When Adam and Eve sin against God in the garden of Eden by eating the forbidden fruit, they are driven out of the garden to the East (Gen 3:24, 4:16). In this moment, all of humanity experiences a break in relationship with God and is symbolically banished to the East. But God has a plan to restore the relationship. He chooses a special people, the Israelites, and tells them to build a tabernacle (a tent) so he can live among them. In the tabernacle there is a lamp-stand shaped like a tree, which is meant to remind them of the Tree of Life in the garden, and what life was like there with God (Ex 25:31).
In this tabernacle there are two sections, the holy place, and the most holy place. God’s very presence resides in the most holy place and is separated from the rest of the tent by a thick curtain. This curtain symbolizes God’s separation from people due to sin. Right outside this curtain is a table with 12 loaves of bread called “the bread of the Presence” (Ex 25:30). It has one loaf for each of the twelve tribes of Israel (Lev 24:5-9). The entrance to the tent faces East, where humanity symbolically lives separated from God. God is inviting the Israelites to come and dine with him at his table, but the curtain reminds them they can’t because of their sin.
Outside of the tent in the tabernacle courtyard is an altar. On this altar, once a year on the day of atonement, the High Priest sacrifices a bull and a goat for his sins and the sins of the people. Because of this sacrifice, he can enter into God’s presence in the most holy place. But this is a temporary solution.
After a thousand years of sacrifice, during which the people transition from worshipping God at the tabernacle to the temple, which also faces East (Ex 27:13-14, Ezek 43:1-7), God sends his son Jesus into the world to fix the problem. The night before Jesus is crucified, he breaks bread and says, “This is my body, which is for you; do this in remembrance of me.” (1 Cor 11:24) He then hands 12 pieces of bread (12 loaves) to his 12 disciples (Lk 20:19). Jesus is inviting anyone who trusts in him to enter into God’s presence through his bodily sacrifice.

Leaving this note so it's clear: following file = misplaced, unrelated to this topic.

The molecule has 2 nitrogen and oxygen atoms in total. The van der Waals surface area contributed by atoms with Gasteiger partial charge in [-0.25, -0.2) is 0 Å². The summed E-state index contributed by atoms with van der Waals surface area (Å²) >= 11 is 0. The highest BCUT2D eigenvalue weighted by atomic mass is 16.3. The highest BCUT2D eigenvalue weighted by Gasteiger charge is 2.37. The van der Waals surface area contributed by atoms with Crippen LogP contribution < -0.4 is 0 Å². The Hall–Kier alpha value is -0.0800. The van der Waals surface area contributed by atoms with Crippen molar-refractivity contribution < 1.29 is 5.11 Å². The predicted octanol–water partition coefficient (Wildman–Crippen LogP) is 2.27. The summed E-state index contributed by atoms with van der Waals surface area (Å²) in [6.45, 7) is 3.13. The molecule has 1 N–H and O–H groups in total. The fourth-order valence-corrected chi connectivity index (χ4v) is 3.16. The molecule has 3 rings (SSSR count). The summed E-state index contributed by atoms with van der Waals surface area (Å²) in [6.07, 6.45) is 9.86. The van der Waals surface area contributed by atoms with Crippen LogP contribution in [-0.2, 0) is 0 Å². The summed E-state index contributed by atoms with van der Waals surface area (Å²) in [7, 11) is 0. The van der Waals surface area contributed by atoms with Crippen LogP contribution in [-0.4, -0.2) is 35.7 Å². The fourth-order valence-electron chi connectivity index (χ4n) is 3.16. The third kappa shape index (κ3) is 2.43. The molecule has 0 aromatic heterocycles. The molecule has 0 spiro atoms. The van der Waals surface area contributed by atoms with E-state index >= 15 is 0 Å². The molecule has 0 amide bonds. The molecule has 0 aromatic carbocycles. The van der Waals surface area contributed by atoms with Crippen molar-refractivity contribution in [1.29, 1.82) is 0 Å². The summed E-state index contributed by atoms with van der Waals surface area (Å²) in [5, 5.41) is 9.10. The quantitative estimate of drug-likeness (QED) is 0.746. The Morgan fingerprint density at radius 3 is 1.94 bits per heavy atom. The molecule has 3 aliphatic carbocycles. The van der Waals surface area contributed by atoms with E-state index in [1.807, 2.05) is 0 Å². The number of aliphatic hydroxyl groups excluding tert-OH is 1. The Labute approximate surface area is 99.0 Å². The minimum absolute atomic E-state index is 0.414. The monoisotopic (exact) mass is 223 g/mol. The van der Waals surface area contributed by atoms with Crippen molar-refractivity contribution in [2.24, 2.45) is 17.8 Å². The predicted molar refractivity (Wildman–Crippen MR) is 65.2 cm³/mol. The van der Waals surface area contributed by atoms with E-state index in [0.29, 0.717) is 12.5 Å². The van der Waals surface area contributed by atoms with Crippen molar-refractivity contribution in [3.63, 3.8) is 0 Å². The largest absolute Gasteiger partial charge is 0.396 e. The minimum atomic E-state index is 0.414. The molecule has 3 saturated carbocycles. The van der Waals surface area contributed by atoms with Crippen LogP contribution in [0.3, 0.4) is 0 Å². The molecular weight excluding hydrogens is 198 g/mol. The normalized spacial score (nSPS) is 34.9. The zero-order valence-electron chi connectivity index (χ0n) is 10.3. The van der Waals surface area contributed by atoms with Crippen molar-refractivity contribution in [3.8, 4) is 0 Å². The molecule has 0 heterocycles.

But still, at this point in the story, people can’t enter into God’s presence. The curtain in the temple still symbolically separates people from God’s presence. Jesus fixes the problem not by shedding the blood of a bull or goat, but by shedding his own blood. Jesus next takes a cup of wine and says, “This cup is the new covenant in my blood; do this, whenever you drink it, in remembrance of me.” (1 Cor 11:25) Jesus sheds his blood so we can eat at the table in God’s presence.
Matthew 27:50-51a says, “And when Jesus had cried out again in a loud voice, he gave up his spirit. At that moment the curtain of the temple was torn in two from top to bottom…” (NIV®). God himself is so satisfied with Jesus’ sacrifice that he tears the temple curtain from top to bottom, inviting us to finally come and eat bread with him at his table.
As we approach the Lord’s Table tonight, we’re doing something the Israelites weren’t allowed to do. We’re eating in God’s presence. If you don’t know God, or you’re living in intentional sin, you’re still living in the East outside God’s presence. God wants you to come and dine with him, but before you can do so you need to confess your sins and trust in Jesus, the final sacrifice (1 Cor 11:27-28). For those of you who do trust him, come and eat with God. Come and eat with Jesus.
Pastor Jonathan Romig wrote this devotional on the Lord’s Supper after reading Tim Chester’s writing on the Tabernacle in Exodus for You, chapter 11 (Exodus 25-27). Please pick up a copy or read more reflections on the Lord’s Supper.